Gabon to be first African nation to be paid to protect its rainforests

Gabon to be first African nation to be paid to protect its rainforests

Gabon has reportedly become the first country in Africa to get paid to reduce carbon emissions by protecting its rainforest. As per reliable sources, the UN-supported Central African Forest Initiative (CAFI) has extended the first $17 million-tranche to the country as part of a $150 million deal, which was inked back in 2019.

Forests cover almost 90% of Gabon’s land and capture more carbon that the nation emits. Rainforests are critical in absorbing the world’s climate-heating emissions.

According to CAFI, the African nation has seemingly managed to reduce deforestation and subsequently lowered carbon emissions in the years 2016 and 2017 compared to the preceding decade.

In view of this, Norway, through CAFI, has paid $17 million to Gabon based on a formula that calculates the amount of carbon that would have otherwise been released. The remaining amount under the $150 million-agreement would supposedly be released to the country over the coming years.

Lee White, the Minister of Water, Forests, the Sea, and Environment of Gabon, stated that this initial payment equates to 0.1% of the annual GDP of Gabon, nonetheless, it was a significant first step.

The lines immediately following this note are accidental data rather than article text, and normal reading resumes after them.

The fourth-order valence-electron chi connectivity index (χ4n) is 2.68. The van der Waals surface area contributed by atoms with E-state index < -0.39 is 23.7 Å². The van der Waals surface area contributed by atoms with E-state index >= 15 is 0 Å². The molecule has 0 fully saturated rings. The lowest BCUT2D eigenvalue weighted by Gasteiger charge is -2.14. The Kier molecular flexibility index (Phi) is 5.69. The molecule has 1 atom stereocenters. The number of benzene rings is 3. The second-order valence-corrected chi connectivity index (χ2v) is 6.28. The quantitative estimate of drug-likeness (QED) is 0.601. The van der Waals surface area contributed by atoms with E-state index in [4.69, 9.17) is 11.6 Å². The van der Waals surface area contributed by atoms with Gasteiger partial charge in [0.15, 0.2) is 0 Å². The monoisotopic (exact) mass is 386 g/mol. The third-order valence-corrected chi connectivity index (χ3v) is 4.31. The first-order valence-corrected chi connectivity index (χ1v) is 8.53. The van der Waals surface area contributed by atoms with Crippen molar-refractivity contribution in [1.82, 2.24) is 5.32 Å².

White added that Norway has validated the African nation’s systems for monitoring carbon emissions and deforestation, which could aid high carbon-emitting countries in paying to help Gabon manage its resources in the coming years.

Gabon has apparently launched several conservation schemes in recent years, along with building 13 national parks and undertaking a project to tackle illegal logging.

However, the country evidently aims to bring in more money from timber. Therefore, the nation would continue to harvest trees and enhance the value of the sector through increased domestic processing of raw material.

Rainforest Foundation UK, the charity organization working on rainforest protection and community land rights, has reportedly said that while funds for forest protection is crucial, the payment risked becoming a “public relations” exercise.

It is worth noting that data released by Global Forest Watch indicated that in 2017, Gabon reported the highest rate of forest loss since 2001. On the other hand, the country’s government has said that as per its monitoring data, Gabon could maintain its carbon stocks by sustainable forestry, reports suggest.

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